Whether banknotes, bags or newspapers, paper is called upon to meet extensive requirements in terms of aesthetics, durability and printing properties. Printing paper should fulfill the highest standards with regard to its stability and strength, gloss, smoothness, whiteness and coloring. Packaging material means the paper may also have to be dense, water-resistant and air permeable, and not deform in an undesired manner. In order to increase the quality of the paper in line with expectations, researchers at the new Christian Doppler Laboratory in Graz will spend the next seven years closely investigating the physical principles underlying paper in connection with the absorption of moisture and drying processes.
“We want to understand, describe and ideally be able to simulate water absorption and mechanical processes down to the individual paper fibers”, stated Ulrich Hirn, Laboratory Manager. The paper technology of the Institute for Paper, Pulp and Fiber Technology at the University of Graz provided an example. “Swelling processes within the paper fibers are particularly relevant in modern high-speed inkjet printing presses. Less swelling means faster drying. At the same time fiber swelling has a positive impact on paper stability.”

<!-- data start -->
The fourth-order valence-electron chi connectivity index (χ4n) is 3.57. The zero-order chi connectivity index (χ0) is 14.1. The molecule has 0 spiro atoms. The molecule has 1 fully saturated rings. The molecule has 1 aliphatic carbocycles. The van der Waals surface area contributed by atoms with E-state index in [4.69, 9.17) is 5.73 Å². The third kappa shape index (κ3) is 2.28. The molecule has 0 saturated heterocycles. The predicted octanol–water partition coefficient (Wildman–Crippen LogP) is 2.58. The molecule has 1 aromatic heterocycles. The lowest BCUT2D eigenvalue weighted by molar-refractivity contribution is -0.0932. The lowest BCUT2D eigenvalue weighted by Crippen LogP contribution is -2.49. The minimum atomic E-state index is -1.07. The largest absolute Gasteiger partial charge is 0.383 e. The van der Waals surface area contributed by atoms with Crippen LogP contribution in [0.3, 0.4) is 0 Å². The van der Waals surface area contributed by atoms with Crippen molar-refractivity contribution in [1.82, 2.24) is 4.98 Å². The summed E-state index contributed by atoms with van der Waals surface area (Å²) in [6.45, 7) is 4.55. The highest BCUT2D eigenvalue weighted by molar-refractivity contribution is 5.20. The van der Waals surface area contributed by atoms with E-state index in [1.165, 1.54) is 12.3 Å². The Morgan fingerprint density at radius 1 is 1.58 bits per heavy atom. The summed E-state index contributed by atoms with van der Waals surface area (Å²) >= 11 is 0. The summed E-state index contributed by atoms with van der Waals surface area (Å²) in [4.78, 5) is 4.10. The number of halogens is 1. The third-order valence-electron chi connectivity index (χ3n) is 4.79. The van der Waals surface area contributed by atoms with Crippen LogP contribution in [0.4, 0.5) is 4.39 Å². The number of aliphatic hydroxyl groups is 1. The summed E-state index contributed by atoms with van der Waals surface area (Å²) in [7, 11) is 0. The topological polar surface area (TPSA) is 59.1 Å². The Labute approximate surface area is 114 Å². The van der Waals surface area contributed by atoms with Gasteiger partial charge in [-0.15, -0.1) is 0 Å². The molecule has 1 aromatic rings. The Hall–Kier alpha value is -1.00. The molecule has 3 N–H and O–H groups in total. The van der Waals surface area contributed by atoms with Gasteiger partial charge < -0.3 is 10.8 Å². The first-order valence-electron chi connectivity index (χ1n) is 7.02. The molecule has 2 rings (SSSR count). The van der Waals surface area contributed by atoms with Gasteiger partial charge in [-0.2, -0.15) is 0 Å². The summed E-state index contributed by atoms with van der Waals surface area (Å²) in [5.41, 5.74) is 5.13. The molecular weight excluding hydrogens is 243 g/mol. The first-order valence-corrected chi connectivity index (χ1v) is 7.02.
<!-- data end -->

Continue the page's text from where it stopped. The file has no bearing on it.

The team in Graz is cooperating with its corporate partners Mondi Europe and Oce to record precise swelling processes with respect to moistening and the drying processes of the paper, and develop simulation models for printing press development.